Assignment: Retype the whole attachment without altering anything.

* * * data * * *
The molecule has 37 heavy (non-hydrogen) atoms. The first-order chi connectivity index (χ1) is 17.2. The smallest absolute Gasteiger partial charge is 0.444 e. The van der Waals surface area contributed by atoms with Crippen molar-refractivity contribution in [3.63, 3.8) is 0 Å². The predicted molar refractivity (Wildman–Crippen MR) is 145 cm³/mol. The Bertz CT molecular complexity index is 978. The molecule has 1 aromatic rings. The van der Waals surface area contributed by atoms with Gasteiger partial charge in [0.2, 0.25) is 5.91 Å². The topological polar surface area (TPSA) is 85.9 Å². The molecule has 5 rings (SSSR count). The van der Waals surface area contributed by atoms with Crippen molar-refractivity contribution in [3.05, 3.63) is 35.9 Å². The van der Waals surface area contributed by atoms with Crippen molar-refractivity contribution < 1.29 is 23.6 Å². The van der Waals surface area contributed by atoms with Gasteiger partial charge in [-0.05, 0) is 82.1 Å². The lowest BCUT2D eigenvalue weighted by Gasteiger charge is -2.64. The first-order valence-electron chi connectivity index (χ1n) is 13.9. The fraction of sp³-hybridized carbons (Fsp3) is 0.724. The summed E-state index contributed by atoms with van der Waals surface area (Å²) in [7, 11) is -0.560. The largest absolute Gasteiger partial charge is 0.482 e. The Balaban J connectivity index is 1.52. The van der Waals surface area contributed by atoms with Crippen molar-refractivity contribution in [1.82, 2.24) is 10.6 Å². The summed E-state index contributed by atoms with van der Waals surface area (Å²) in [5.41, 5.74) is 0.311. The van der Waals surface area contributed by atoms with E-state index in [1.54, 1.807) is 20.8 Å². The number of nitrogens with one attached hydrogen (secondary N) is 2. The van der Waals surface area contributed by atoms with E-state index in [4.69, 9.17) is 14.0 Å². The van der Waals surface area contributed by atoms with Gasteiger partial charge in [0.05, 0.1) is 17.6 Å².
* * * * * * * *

The molecule has 37 heavy (non-hydrogen) atoms. The first-order chi connectivity index (χ1) is 17.2. The smallest absolute Gasteiger partial charge is 0.444 e. The van der Waals surface area contributed by atoms with Crippen molar-refractivity contribution in [3.63, 3.8) is 0 Å². The predicted molar refractivity (Wildman–Crippen MR) is 145 cm³/mol. The Bertz CT molecular complexity index is 978. The molecule has 1 aromatic rings. The van der Waals surface area contributed by atoms with Gasteiger partial charge in [0.2, 0.25) is 5.91 Å². The topological polar surface area (TPSA) is 85.9 Å². The molecule has 5 rings (SSSR count). The van der Waals surface area contributed by atoms with Crippen molar-refractivity contribution in [3.05, 3.63) is 35.9 Å². The van der Waals surface area contributed by atoms with Crippen molar-refractivity contribution < 1.29 is 23.6 Å². The van der Waals surface area contributed by atoms with Gasteiger partial charge in [-0.05, 0) is 82.1 Å². The lowest BCUT2D eigenvalue weighted by Gasteiger charge is -2.64. The first-order valence-electron chi connectivity index (χ1n) is 13.9. The fraction of sp³-hybridized carbons (Fsp3) is 0.724. The summed E-state index contributed by atoms with van der Waals surface area (Å²) in [7, 11) is -0.560. The largest absolute Gasteiger partial charge is 0.482 e. The Balaban J connectivity index is 1.52. The van der Waals surface area contributed by atoms with Crippen molar-refractivity contribution in [1.82, 2.24) is 10.6 Å². The summed E-state index contributed by atoms with van der Waals surface area (Å²) in [5.41, 5.74) is 0.311. The van der Waals surface area contributed by atoms with E-state index in [1.54, 1.807) is 20.8 Å². The number of nitrogens with one attached hydrogen (secondary N) is 2. The van der Waals surface area contributed by atoms with E-state index in [4.69, 9.17) is 14.0 Å². The van der Waals surface area contributed by atoms with Gasteiger partial charge in [0.05, 0.1) is 17.6 Å².